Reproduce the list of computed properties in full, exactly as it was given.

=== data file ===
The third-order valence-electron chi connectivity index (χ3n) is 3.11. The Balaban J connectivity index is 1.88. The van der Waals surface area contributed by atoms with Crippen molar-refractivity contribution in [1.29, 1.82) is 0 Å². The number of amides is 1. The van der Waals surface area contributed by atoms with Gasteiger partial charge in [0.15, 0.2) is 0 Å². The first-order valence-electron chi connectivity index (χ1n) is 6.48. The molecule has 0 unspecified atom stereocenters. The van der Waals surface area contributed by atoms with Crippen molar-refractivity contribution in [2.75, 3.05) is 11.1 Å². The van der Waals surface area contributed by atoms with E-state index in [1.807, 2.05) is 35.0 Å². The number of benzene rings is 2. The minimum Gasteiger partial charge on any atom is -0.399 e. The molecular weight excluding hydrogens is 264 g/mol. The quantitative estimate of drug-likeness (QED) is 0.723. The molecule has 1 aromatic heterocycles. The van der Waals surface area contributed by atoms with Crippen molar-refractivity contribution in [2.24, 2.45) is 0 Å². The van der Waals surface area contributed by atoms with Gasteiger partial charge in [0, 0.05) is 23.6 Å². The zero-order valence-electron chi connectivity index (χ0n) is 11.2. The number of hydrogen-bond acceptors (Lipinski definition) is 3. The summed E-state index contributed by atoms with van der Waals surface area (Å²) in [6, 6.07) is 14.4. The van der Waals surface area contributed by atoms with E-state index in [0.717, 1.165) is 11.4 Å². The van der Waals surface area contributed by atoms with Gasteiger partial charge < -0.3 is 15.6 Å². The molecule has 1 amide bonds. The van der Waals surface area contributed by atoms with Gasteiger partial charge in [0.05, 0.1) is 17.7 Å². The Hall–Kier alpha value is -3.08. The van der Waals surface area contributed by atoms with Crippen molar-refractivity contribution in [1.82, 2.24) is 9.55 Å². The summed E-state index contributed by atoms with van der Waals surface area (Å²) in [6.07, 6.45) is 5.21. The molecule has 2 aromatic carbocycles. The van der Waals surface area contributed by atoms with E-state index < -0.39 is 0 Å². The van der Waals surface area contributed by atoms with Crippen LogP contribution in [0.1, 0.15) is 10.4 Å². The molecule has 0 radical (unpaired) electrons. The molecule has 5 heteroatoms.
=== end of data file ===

The third-order valence-electron chi connectivity index (χ3n) is 3.11. The Balaban J connectivity index is 1.88. The van der Waals surface area contributed by atoms with Crippen molar-refractivity contribution in [1.29, 1.82) is 0 Å². The number of amides is 1. The van der Waals surface area contributed by atoms with Gasteiger partial charge in [0.15, 0.2) is 0 Å². The first-order valence-electron chi connectivity index (χ1n) is 6.48. The molecule has 0 unspecified atom stereocenters. The van der Waals surface area contributed by atoms with Crippen molar-refractivity contribution in [2.75, 3.05) is 11.1 Å². The van der Waals surface area contributed by atoms with E-state index in [1.807, 2.05) is 35.0 Å². The number of benzene rings is 2. The minimum Gasteiger partial charge on any atom is -0.399 e. The molecular weight excluding hydrogens is 264 g/mol. The quantitative estimate of drug-likeness (QED) is 0.723. The molecule has 1 aromatic heterocycles. The van der Waals surface area contributed by atoms with Crippen molar-refractivity contribution in [2.24, 2.45) is 0 Å². The van der Waals surface area contributed by atoms with Gasteiger partial charge in [0, 0.05) is 23.6 Å². The zero-order valence-electron chi connectivity index (χ0n) is 11.2. The number of hydrogen-bond acceptors (Lipinski definition) is 3. The summed E-state index contributed by atoms with van der Waals surface area (Å²) in [6, 6.07) is 14.4. The van der Waals surface area contributed by atoms with E-state index in [0.717, 1.165) is 11.4 Å². The van der Waals surface area contributed by atoms with Gasteiger partial charge < -0.3 is 15.6 Å². The molecule has 1 amide bonds. The van der Waals surface area contributed by atoms with Gasteiger partial charge in [0.05, 0.1) is 17.7 Å². The Hall–Kier alpha value is -3.08. The van der Waals surface area contributed by atoms with Crippen molar-refractivity contribution in [1.82, 2.24) is 9.55 Å². The summed E-state index contributed by atoms with van der Waals surface area (Å²) in [6.07, 6.45) is 5.21. The molecule has 2 aromatic carbocycles. The van der Waals surface area contributed by atoms with E-state index < -0.39 is 0 Å². The van der Waals surface area contributed by atoms with Crippen LogP contribution in [0.1, 0.15) is 10.4 Å². The molecule has 0 radical (unpaired) electrons. The molecule has 5 heteroatoms.